Perhaps also just as obvious is to keep your skin clean. This way, any topical products that you use as part of your skin care regimen will have the most chance of penetrating the skin and increasing their effectiveness.

If you live in a home or work in an office that has central heating and cooling, these systems will sap the air of its moisture. As a result, the moisture within your skin will diffuse out leaving your skin in a more dehydrated state. The use of humidifiers can help in this regard. And if you travel frequently for work or pleasure, airplanes and airport environments are particularly notorious for sucking the moisture out of your skin. Application of a moisturizer before you leave will help.

To help keep the moisture within your skin you can also take care to ensure your diet contains an adequate level of omega-fatty acids, which make up the membranes of your skin cells. Oral consumption or supplementation is preferred over topical. Alongside those omega fatty acids, another key player that can really help lock moisture into your skin is hyaluronic acid. It is a carbohydrate with an extremely high affinity for water, so it is easy to understand that healthy levels of this compound in your skin will help maintain its hydration level, a fact that has been shown in clinical studies.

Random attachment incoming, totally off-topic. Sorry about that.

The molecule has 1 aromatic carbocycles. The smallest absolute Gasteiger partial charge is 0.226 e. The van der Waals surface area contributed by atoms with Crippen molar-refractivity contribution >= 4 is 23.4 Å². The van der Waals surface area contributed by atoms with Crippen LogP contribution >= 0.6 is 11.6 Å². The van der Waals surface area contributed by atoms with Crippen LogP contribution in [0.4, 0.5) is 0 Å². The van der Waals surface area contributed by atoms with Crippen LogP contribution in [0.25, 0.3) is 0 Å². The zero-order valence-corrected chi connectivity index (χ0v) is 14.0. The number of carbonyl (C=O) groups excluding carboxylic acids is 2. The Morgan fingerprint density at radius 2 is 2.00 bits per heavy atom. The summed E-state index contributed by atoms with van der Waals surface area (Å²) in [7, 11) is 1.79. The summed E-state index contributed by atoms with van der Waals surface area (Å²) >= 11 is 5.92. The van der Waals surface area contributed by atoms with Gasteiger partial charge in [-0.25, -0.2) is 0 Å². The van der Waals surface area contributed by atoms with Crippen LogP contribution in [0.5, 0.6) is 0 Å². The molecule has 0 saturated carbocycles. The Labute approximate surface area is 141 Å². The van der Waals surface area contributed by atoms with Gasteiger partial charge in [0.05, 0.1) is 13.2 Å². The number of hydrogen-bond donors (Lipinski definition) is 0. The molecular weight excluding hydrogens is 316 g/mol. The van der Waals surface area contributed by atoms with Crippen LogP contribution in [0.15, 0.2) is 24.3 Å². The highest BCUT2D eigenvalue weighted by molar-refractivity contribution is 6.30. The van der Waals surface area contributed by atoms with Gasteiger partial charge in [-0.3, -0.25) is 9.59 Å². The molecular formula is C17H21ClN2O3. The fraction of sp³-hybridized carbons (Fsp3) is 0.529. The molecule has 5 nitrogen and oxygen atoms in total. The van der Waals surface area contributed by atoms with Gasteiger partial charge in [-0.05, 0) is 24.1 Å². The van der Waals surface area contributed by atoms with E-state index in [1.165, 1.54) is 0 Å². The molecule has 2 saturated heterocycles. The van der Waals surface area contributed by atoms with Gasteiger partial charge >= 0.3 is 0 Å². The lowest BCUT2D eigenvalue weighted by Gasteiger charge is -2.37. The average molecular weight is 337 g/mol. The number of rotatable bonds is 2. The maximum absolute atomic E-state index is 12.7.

And one final thing you can do for your skin that we cannot stress enough is to faithfully use a sunscreen or otherwise protect yourself with clothing from the harmful UV rays of the sun when you are outside.

If you have dry skin, the above-mentioned tips will help, but we can add a few more as well. After bathing or showering, apply moisturizer on slightly damp skin. Damp skin absorbs products more readily. Just be careful of the ingredients in the moisturizer. However, if you are still having persistent trouble with dry skin, it would be worth consulting with a licensed dermatologist as there may be prescription formulations that can provide further help.

Takeaway message

In this article, we discussed the question of dry skin and dehydrated skin – what the differences are and how to treat them. We first described how these are two different concepts – dry skin is a skin type, whereas dehydrated skin is a skin condition. There are many common factors that can contribute to both: harmful UV rays from the sun, inadequate water intake, living and working in a dry environment are examples. Similarly, the steps you can take to help prevent both situations are also similar: increasing water intake either directly or through food rich in water, using sunscreens or protective clothing when in the sun, and adding humidity to your living and working environment where central heating and cooling are used. And finally, we discussed all the wonderful moisturizing properties of hyaluronic acid, an ingredient in our product.